It’s a level of utter chaos, where what little of the law enforcement adhered to within Nevaeh reaches a whole new nadir.

Here the customers seem to me to be in almost as much danger as the participants hacking each other to pieces in the stadiums. A few humans are even crazy enough to present themselves as droids to take part in the contests, hoping to pit their skills against ageing, malfunctioning machines who have no further purpose in life unless they can achieve a whole new area of greatness in the gladiatorial contests.

Huge, hired four by fours roar around on the elevated roads as if the drivers are almost hoping they’ll crash through the minuscule barriers and plummet head first into the milling crowds below. The crowds themselves appear resigned to the fact that accidents are bound to happen amongst such chaos, the almost complete absence of light, bar that reflected back from the stadiums’ footlights, or the headlamps of motorbikes roaring past – the whole effect is one of an endlessly permanent night –only adding to the sense of ever impending death.

It’s the fatalistic madness of the End of The World, the Twilight of The Gods.

And yet, surprisingly, there have never been any deaths amongst the customers that I’m aware of.

Each customer, even though they don’t realise it, is accompanied by a hovering droid that floats just above their heads, electronically veiled in the darkness until such times as it’s deemed necessary to drop protective force shields into place around their charge.

Those humans taking part in the individual and massed combat displays are similarly protected (much to the chagrin of any droid, who knows they’re facing a death sentence when pitted against a human), even though they also remain unaware of this.

It’s a place of constant threats, of thrills gained through overcoming your fear, of exerting your power over others.

It’s not the place I want to wait too long in as I wait for Joel.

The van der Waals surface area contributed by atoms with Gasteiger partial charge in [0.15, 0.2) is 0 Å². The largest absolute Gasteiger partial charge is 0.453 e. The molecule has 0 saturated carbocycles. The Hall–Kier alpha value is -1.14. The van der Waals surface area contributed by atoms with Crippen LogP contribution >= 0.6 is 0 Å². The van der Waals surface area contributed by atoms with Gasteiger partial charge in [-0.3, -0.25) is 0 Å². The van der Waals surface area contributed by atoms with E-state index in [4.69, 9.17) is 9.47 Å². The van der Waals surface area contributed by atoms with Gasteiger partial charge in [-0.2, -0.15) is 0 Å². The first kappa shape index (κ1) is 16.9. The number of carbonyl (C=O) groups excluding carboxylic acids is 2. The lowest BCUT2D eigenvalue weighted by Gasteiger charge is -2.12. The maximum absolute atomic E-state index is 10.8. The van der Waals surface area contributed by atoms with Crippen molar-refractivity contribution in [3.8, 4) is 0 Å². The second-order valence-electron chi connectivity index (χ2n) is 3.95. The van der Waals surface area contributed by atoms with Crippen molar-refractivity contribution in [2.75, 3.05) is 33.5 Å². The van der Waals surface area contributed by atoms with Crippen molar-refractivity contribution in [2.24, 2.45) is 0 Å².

Just above Nihilism, there lies Epiphaneia: a land of brightness, of sparkling light, of glittering excitement.

This is where I’ll wait until it’s nearer our agreed rendezvous time.





Epiphaneia is the perfect place to hide out.

As in Nihilism, as soon you step inside the zone a hovering droid takes up its place flying just above your head; here, though, everyone is aware of the droid’s presence – indeed, it’s the very reason why most people visit here.

Here, it’s your own presence that is veiled, hidden behind a new identity you wish to take on in its place.

You could meet your own mother here, and she wouldn’t recognise you.

In fact, you could meet your mother here and it almost certainly wouldn’t be her.

Most people chose to be a famous person, a historical character, or a movie or storybook personality.

Everywhere I look, there are Marilyn Monroes, Audrey Hepburns, Cary Grants, Clint Eastwoods, Napoleans, Nefertitis, Queen Elizabeths, and King Davids, all mixed in with a smattering of pirates, explorers and princesses.

How many of them will later venture, I wonder, into Revelatia, the area where the droids’ sensors chose your character for you from your innermost thoughts? Only the most confident of people tend to risk it, and then only when they’re on their own.

In that area, apparently, there are devils, demons, bears, wolves, lambs, angels and goddesses: but the latter are in very limited numbers indeed.

I chose to be Joel, or at least the imaginary version of him that the droid picks up in my thoughts and transforms into a realistic veil.

I catch glimpse after glimpse of myself in one of the many mirrors or silvery surfaces scattered around this zone.

It’s not an entirely accurate portrayal of Joel, to be honest.

But it’s a passable version of him.

It’s odd, being Joel.

Odd not being secretly stared at, and lusted after by just about every passing man.




Chapter 17


You might think it odd that I’ve chosen such a relatively mundane veiling as Joel, rather than, say, someone famous, someone admired by a vast number of people.

But you’d be surprised how many people here choose a regular person as opposed to a more well known one. (How many people, too, chose animals or hybrids: horses, Beauty’s Beast, that kind of thing.)

Some couples swap personalities.